[HOT] – Asia and Australia Edition: North Korea, California, Kodak: Your Thursday Briefing

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Hello.

Here is what you should know:

Credit Pool picture by Kim Hong- Ji

• "I give a lot of credit to President Trump."

This was South Korea's President Moon Jae-in, tactfully redirecting praise to Mr. Trump for a thaw with North Korea that brought broader agreement to improve the links. Mr Moon warned that Pyongyang would face harsher penalties if he resumed weapons tests.

But the northern supreme negotiator rejected any attempt to discuss the nuclear issue during Tuesday's talks. He said that Pyongyang's nuclear weapons were not directed against South Korea, China or Russia, but only targeted the United States.

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In Southern California at least 15 people were killed and over two dozen were injured by mudslides triggered by heavy rains. The authorities said that two dozen people remained missing and that 300 of them remained at home.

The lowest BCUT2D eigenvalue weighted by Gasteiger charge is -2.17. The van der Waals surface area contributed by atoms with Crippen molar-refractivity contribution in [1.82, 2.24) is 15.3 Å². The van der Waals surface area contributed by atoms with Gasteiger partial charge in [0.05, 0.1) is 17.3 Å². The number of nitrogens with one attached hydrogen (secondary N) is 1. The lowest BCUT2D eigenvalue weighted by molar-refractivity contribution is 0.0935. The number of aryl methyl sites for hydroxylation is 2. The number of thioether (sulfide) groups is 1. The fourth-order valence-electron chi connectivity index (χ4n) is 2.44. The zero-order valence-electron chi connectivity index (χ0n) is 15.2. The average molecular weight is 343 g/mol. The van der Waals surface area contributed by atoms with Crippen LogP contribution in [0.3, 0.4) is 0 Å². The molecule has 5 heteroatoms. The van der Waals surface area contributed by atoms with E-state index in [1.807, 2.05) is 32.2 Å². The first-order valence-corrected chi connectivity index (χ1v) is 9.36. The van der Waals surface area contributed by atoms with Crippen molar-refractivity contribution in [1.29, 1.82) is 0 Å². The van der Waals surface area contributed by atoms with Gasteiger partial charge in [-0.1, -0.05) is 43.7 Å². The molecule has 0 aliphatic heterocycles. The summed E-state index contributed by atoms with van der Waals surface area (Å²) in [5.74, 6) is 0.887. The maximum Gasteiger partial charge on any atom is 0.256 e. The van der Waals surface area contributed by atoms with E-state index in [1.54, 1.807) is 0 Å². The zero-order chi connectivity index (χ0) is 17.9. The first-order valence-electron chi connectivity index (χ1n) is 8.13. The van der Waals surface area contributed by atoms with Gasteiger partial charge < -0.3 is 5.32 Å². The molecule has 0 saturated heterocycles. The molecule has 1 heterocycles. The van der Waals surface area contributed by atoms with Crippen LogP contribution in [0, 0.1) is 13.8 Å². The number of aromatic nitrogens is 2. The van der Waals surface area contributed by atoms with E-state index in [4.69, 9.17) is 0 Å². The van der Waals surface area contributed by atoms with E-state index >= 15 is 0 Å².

The catastrophe is a direct result of recent forest fires that destroyed the hills and made the earth unstable

I knew it was coming, you could not stop me from Be astonished at the intensity of the storm, "said Sheriff of Santa Barbara

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• In Washington President Trump called the US courts of "broken and unfair" in the morning after a federal judge had ordered the administration to revive an agenda of the Obama era that protects undocumented immigrants brought to the United States as

Trump refused to pledge to be interviewed by the special advocate on Russia, backing away from a promise he made the year. "I will talk to lawyers", he told reporters

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Credit Ocean Infinity, via Associated Press

• No aircraft, no fees

New research has begun to solve one of the greatest mysteries of aviation: the disappearance of Malaysia Airlines Almost four years ago, Flight 370 arrived from Kuala Lumpur in Beijing with 239 passengers on board.

Under an agreement with the Malaysian government, a US company could receive up to $ 70 million if it found the plane. debris or two data loggers within 90 days. If he can not, he will not receive anything.

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Credit Timothy A. Clary / Agence France-Presse – Getty Images

• Another senior Chinese general was the subject of an investigation for corruption. General Fang Fenghui is suspected of having given and accepted bribes, said a state media, adding that he "was abandoning the party's mission and degenerating politically, becoming economically rapacious"